Raub took his attorney step-by-step through the morning he was taken away in a police car. He says he initially spoke to two FBI agents through his front screen door in his shorts. However, he added that there was law enforcement “stacked all up and down the road.”
“They didn’t say very much, I actually had to ask them why they were there,” Raub said.
The most disturbing part, he explained, is that police didn’t say anything about a search warrant or arrest warrant, they said they were just there to “talk” but ended up transporting him to a mental hospital.
Raub said the FBI, Secret Service and local police all showed up that day. They seemed concerned about some of his Facebook posts but weren’t specific.
“A secret service agent asked me to step outside and talk to him and out of my own free will, I went out into the street and spoke with them,” the former Marine said. He added there was one Secret Service agent leading the conversation. They spoke for 10-15 minutes about “some of the stuff going on in the government,” including the Bilderberg Group, a secret group that some believe control the policy of most major world governments. Officials recently confirmed that they had received a number of complaints about some of Raub’s “ominous” Facebook posts.
Raub and his attorney skipped over the fact that Raub is a 9/11 “truther” and did not mention it during the interview. Nonetheless, being a “truther” is not against the law and the First Amendment protects all speech, not just speech that is uncontroversial.
Following the conversation, the cops surrounded Raub and detained him.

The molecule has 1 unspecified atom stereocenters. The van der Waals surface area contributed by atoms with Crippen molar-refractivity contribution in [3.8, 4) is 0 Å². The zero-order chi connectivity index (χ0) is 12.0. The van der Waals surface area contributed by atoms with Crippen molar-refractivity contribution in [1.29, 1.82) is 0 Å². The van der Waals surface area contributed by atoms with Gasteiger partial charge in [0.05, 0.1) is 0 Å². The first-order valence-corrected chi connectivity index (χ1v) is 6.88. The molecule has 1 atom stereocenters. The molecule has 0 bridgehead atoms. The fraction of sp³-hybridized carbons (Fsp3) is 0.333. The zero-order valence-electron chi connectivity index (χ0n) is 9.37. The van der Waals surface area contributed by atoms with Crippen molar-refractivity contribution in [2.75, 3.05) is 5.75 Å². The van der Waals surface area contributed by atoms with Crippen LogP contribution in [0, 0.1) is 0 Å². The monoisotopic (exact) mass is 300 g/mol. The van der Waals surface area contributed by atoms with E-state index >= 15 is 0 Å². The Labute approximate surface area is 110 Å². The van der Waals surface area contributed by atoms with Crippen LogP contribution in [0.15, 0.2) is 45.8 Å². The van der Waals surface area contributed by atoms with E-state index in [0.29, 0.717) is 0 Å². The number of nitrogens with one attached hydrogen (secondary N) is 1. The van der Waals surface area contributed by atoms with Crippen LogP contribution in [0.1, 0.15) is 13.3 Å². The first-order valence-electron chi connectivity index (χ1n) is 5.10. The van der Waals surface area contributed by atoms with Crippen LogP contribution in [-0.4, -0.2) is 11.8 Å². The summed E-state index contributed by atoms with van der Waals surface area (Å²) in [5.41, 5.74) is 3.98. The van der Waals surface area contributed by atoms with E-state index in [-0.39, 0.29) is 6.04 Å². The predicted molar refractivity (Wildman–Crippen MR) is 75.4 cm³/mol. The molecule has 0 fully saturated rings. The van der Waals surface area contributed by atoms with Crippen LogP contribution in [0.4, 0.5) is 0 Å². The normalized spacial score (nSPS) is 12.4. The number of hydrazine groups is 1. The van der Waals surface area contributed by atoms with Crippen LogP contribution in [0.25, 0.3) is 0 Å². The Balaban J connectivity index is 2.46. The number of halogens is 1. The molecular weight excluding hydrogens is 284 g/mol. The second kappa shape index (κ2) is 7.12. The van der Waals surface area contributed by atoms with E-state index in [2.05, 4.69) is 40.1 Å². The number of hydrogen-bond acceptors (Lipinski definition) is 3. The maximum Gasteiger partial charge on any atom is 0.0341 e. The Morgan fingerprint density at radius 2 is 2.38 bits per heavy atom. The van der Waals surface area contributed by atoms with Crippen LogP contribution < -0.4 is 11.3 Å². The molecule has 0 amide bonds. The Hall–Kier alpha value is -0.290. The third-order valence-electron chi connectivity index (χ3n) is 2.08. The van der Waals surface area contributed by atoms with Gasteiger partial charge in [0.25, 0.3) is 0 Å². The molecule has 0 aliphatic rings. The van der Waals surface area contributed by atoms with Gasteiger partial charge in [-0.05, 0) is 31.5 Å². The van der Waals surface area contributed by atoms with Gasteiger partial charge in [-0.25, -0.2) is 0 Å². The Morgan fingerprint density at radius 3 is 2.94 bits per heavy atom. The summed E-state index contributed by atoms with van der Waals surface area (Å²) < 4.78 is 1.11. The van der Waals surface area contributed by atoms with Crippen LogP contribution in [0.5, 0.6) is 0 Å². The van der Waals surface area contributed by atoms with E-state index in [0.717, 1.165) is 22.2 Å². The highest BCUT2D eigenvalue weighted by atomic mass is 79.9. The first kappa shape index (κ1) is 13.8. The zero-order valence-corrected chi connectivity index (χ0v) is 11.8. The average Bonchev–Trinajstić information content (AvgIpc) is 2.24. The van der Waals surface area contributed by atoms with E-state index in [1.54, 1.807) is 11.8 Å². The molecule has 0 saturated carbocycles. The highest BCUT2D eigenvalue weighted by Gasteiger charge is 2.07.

“Did they say, ‘sir here are your Miranda rights?” Whitehead asked.
“No, they just started grabbing me.”
Raub said he was not physically or mentally assaulted by police, however, they refused to let him put on a shirt or shoes.
“I’m pretty tough, so I rolled with the punches. But it made me scared for my country that a man can be snatched out of his property without being read his rights, I think it should be very alarming to all Americans,” he said.
Raub also confirmed a recent claim made by Whitehead on Glenn Beck’s show on TheBlazeTV that one of the psychiatrists at the Salem psychiatric center threatened to “brainwash” him and force medication on him unless he followed orders.
After the terrifying incident, Raub is convinced that Americans are living in a society similar to the one found in George Orwell’s classic novel “1984.”
“If you read ‘1984’…in that society there was something called the ‘Ministry of Truth.’ Bill Clinton very recently went on record and said that he believed there should be a Ministry of Truth in this country to monitor the internet,” said Raub.
“It’s a government that I loved,” he added, saying he still “absolutely” wants truth to prevail within the federal government.
Raub reiterated that people should take “peaceful” and “non-violent” methods to educate themselves and disseminate information about what is going on in the United Sates.
Watch the entire interview via the Rutherford Institute here:
This article first appeared at The Blaze